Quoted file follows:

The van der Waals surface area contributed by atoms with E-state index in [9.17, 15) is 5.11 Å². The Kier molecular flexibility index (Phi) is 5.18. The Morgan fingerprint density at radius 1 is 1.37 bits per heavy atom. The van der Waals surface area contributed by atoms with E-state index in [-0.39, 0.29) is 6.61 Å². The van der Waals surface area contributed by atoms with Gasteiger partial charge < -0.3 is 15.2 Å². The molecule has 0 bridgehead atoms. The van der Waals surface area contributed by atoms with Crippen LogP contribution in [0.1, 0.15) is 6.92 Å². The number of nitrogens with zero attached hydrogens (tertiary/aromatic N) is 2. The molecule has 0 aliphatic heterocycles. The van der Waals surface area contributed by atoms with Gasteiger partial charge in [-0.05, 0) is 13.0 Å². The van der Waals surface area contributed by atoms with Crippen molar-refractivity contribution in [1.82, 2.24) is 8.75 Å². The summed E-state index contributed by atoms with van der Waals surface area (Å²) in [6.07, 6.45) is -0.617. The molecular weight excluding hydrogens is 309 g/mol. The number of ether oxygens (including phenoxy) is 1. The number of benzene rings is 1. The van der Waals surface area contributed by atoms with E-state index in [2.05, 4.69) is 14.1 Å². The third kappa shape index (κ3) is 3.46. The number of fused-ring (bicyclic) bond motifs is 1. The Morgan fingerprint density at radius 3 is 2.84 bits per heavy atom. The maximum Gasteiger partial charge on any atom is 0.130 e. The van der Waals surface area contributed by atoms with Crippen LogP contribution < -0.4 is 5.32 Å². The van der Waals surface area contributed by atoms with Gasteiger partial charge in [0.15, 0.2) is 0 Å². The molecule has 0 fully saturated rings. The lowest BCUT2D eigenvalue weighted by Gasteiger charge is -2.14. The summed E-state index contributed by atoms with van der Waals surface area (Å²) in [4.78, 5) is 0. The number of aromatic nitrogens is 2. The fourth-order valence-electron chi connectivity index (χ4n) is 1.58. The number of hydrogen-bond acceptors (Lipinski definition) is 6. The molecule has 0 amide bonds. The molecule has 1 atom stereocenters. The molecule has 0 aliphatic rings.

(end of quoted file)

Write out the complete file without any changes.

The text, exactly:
The van der Waals surface area contributed by atoms with E-state index in [9.17, 15) is 5.11 Å². The Kier molecular flexibility index (Phi) is 5.18. The Morgan fingerprint density at radius 1 is 1.37 bits per heavy atom. The van der Waals surface area contributed by atoms with E-state index in [-0.39, 0.29) is 6.61 Å². The van der Waals surface area contributed by atoms with Gasteiger partial charge < -0.3 is 15.2 Å². The molecule has 0 bridgehead atoms. The van der Waals surface area contributed by atoms with Crippen LogP contribution in [0.1, 0.15) is 6.92 Å². The number of nitrogens with zero attached hydrogens (tertiary/aromatic N) is 2. The molecule has 0 aliphatic heterocycles. The van der Waals surface area contributed by atoms with Gasteiger partial charge in [-0.05, 0) is 13.0 Å². The van der Waals surface area contributed by atoms with Crippen molar-refractivity contribution in [1.82, 2.24) is 8.75 Å². The summed E-state index contributed by atoms with van der Waals surface area (Å²) in [6.07, 6.45) is -0.617. The molecular weight excluding hydrogens is 309 g/mol. The number of ether oxygens (including phenoxy) is 1. The number of benzene rings is 1. The van der Waals surface area contributed by atoms with E-state index in [2.05, 4.69) is 14.1 Å². The third kappa shape index (κ3) is 3.46. The number of fused-ring (bicyclic) bond motifs is 1. The Morgan fingerprint density at radius 3 is 2.84 bits per heavy atom. The maximum Gasteiger partial charge on any atom is 0.130 e. The van der Waals surface area contributed by atoms with Crippen LogP contribution < -0.4 is 5.32 Å². The van der Waals surface area contributed by atoms with Gasteiger partial charge in [0.15, 0.2) is 0 Å². The molecule has 0 fully saturated rings. The lowest BCUT2D eigenvalue weighted by Gasteiger charge is -2.14. The summed E-state index contributed by atoms with van der Waals surface area (Å²) in [4.78, 5) is 0. The number of aromatic nitrogens is 2. The fourth-order valence-electron chi connectivity index (χ4n) is 1.58. The number of hydrogen-bond acceptors (Lipinski definition) is 6. The molecule has 0 amide bonds. The molecule has 1 atom stereocenters. The molecule has 0 aliphatic rings.